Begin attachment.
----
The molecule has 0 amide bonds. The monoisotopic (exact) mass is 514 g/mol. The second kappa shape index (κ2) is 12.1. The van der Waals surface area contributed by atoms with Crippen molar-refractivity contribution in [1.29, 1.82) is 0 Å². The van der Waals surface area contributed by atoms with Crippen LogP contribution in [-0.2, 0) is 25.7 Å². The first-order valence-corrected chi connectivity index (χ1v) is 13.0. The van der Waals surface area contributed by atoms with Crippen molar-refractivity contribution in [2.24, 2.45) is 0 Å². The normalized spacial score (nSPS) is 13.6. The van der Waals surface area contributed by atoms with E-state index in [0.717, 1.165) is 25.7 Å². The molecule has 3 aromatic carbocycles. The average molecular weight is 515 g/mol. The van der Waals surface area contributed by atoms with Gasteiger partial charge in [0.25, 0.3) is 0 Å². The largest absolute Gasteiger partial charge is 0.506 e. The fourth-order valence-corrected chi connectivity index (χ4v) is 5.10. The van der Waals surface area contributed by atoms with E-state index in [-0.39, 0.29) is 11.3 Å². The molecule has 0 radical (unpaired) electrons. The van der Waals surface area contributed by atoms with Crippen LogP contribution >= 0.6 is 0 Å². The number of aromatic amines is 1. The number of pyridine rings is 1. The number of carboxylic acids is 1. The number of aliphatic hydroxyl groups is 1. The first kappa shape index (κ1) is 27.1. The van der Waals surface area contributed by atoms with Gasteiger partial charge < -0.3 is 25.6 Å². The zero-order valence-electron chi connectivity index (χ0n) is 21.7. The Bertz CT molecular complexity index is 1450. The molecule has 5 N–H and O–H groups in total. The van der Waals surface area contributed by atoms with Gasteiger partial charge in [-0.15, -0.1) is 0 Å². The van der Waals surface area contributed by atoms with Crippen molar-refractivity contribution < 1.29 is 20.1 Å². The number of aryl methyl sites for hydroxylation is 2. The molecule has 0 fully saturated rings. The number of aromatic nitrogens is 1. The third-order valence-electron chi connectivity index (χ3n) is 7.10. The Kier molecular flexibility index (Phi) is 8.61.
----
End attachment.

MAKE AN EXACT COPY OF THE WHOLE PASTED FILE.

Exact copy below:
The molecule has 0 amide bonds. The monoisotopic (exact) mass is 514 g/mol. The second kappa shape index (κ2) is 12.1. The van der Waals surface area contributed by atoms with Crippen molar-refractivity contribution in [1.29, 1.82) is 0 Å². The van der Waals surface area contributed by atoms with Crippen LogP contribution in [-0.2, 0) is 25.7 Å². The first-order valence-corrected chi connectivity index (χ1v) is 13.0. The van der Waals surface area contributed by atoms with Crippen molar-refractivity contribution in [2.24, 2.45) is 0 Å². The normalized spacial score (nSPS) is 13.6. The van der Waals surface area contributed by atoms with E-state index in [0.717, 1.165) is 25.7 Å². The molecule has 3 aromatic carbocycles. The average molecular weight is 515 g/mol. The van der Waals surface area contributed by atoms with Gasteiger partial charge in [0.25, 0.3) is 0 Å². The largest absolute Gasteiger partial charge is 0.506 e. The fourth-order valence-corrected chi connectivity index (χ4v) is 5.10. The van der Waals surface area contributed by atoms with E-state index in [-0.39, 0.29) is 11.3 Å². The molecule has 0 radical (unpaired) electrons. The van der Waals surface area contributed by atoms with Crippen LogP contribution >= 0.6 is 0 Å². The number of aromatic amines is 1. The number of pyridine rings is 1. The number of carboxylic acids is 1. The number of aliphatic hydroxyl groups is 1. The first kappa shape index (κ1) is 27.1. The van der Waals surface area contributed by atoms with Gasteiger partial charge < -0.3 is 25.6 Å². The zero-order valence-electron chi connectivity index (χ0n) is 21.7. The Bertz CT molecular complexity index is 1450. The molecule has 5 N–H and O–H groups in total. The van der Waals surface area contributed by atoms with Gasteiger partial charge in [-0.15, -0.1) is 0 Å². The van der Waals surface area contributed by atoms with Crippen molar-refractivity contribution < 1.29 is 20.1 Å². The number of aryl methyl sites for hydroxylation is 2. The molecule has 0 fully saturated rings. The number of aromatic nitrogens is 1. The third-order valence-electron chi connectivity index (χ3n) is 7.10. The Kier molecular flexibility index (Phi) is 8.61.